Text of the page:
I was perusing the Odwalla case in the Whole Foods when I saw Bossa Nova brand drinks on the right side. I wasn't familiar with the product, but had heard about acai juice, and since a bottle was only $2.99 (therefore less than any of the Odwalla varieties), I decided to give it a try.

I got the original flavor, which is just sweetened acai juice-- the variations included other juices blended with acai. The description on the bottle said it was an "exotic berry flavor with blueberry notes" or something to that effect. I'd say that's an accurate description. I enjoyed the drink, but it's not nearly as filling as the Odwalla drinks, so it's not a replacement for that. But it's a good choice if I just want a glass of juice instead of drinking water.

I don't know much about antioxidants, except that they supposedly remove free-radical oxygen from your body, which is good since it causes signs of aging. I've never really put much stock in products touting "antioxidants" because I don't understand how they work. Acids, I get. Anti-bacterial products I understand. Moisturizers, cleansers, check. Organic, natural, free-range are concepts I grasp.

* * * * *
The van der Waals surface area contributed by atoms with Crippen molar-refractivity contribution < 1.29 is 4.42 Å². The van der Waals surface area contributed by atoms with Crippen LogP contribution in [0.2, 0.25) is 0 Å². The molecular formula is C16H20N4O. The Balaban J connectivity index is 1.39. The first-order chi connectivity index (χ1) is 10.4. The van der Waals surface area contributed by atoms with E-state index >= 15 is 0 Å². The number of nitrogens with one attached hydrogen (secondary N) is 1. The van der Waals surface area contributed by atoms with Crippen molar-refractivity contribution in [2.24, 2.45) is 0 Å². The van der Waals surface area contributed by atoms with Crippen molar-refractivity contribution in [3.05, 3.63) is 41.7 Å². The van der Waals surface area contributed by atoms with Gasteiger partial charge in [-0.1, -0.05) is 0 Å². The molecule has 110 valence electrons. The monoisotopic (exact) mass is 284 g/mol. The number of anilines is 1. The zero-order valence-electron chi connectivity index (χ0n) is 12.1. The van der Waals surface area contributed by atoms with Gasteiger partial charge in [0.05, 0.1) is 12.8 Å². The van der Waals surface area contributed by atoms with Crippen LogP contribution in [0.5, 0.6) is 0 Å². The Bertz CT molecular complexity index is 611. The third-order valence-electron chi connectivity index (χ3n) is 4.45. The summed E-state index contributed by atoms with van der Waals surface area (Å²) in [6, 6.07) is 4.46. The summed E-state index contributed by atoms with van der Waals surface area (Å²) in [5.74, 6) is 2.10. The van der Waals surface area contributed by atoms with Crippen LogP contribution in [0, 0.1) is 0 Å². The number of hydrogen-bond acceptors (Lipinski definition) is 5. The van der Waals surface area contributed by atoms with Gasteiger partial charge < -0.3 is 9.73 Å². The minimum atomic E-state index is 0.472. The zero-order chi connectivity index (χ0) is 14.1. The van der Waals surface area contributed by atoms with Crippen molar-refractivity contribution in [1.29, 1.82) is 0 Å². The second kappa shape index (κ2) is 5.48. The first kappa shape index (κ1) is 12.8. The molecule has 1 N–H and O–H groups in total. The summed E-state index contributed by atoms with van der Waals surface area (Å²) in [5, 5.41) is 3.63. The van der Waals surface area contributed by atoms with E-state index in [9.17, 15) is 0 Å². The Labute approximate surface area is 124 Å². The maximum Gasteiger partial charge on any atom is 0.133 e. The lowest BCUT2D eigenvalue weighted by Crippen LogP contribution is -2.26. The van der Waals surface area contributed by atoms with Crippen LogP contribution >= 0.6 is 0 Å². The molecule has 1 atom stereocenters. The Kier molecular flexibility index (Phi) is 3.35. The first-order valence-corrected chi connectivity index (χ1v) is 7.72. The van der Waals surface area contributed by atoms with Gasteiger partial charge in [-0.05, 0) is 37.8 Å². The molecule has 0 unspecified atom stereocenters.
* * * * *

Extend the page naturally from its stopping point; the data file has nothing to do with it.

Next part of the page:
But anti-oxidents? How do you know if a product is really getting rid of free-radical oxygen molecules? Do you look better? Feel better? Younger? Do they lower your blood pressure? Give you a boost of energy? I suspect that any product that touts antioxidants is just a bunch of marketing hype until I see some concrete evidence of efficacy.

I didn't notice any special benefits from drinking the acai juice that I wouldn't have gotten from drinking any other juice. It sated my thirst. It tasted good. That's about it. But really, that's all I'm looking for in a juice. It's pretty much a pass-fail test as far as I'm concerned. And acai juice passed. I'll buy more of it and keep it stocked in the house if the price ever comes down. Otherwise, it's just another novelty drink I'll get if I feel like it from time-to-time.